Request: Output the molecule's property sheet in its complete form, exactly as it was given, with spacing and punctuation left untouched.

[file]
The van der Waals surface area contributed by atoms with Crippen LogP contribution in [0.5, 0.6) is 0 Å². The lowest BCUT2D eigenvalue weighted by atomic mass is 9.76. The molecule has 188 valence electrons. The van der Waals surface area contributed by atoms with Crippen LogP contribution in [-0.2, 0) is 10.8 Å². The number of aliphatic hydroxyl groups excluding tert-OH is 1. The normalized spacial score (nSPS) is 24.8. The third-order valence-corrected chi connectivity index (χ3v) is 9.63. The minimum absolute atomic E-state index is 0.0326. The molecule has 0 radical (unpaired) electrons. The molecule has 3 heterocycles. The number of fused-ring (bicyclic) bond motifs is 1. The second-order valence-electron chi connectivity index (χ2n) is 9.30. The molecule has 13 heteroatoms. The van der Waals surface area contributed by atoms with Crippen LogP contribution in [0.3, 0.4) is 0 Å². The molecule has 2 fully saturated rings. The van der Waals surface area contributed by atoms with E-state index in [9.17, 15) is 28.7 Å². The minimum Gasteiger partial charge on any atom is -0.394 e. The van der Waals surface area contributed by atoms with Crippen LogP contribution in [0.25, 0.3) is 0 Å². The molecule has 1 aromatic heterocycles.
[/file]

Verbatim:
The van der Waals surface area contributed by atoms with Crippen LogP contribution in [0.5, 0.6) is 0 Å². The lowest BCUT2D eigenvalue weighted by atomic mass is 9.76. The molecule has 188 valence electrons. The van der Waals surface area contributed by atoms with Crippen LogP contribution in [-0.2, 0) is 10.8 Å². The number of aliphatic hydroxyl groups excluding tert-OH is 1. The normalized spacial score (nSPS) is 24.8. The third-order valence-corrected chi connectivity index (χ3v) is 9.63. The minimum absolute atomic E-state index is 0.0326. The molecule has 0 radical (unpaired) electrons. The molecule has 3 heterocycles. The number of fused-ring (bicyclic) bond motifs is 1. The second-order valence-electron chi connectivity index (χ2n) is 9.30. The molecule has 13 heteroatoms. The van der Waals surface area contributed by atoms with Crippen LogP contribution in [0.3, 0.4) is 0 Å². The molecule has 2 fully saturated rings. The van der Waals surface area contributed by atoms with E-state index in [9.17, 15) is 28.7 Å². The minimum Gasteiger partial charge on any atom is -0.394 e. The van der Waals surface area contributed by atoms with Crippen LogP contribution in [0.25, 0.3) is 0 Å². The molecule has 1 aromatic heterocycles.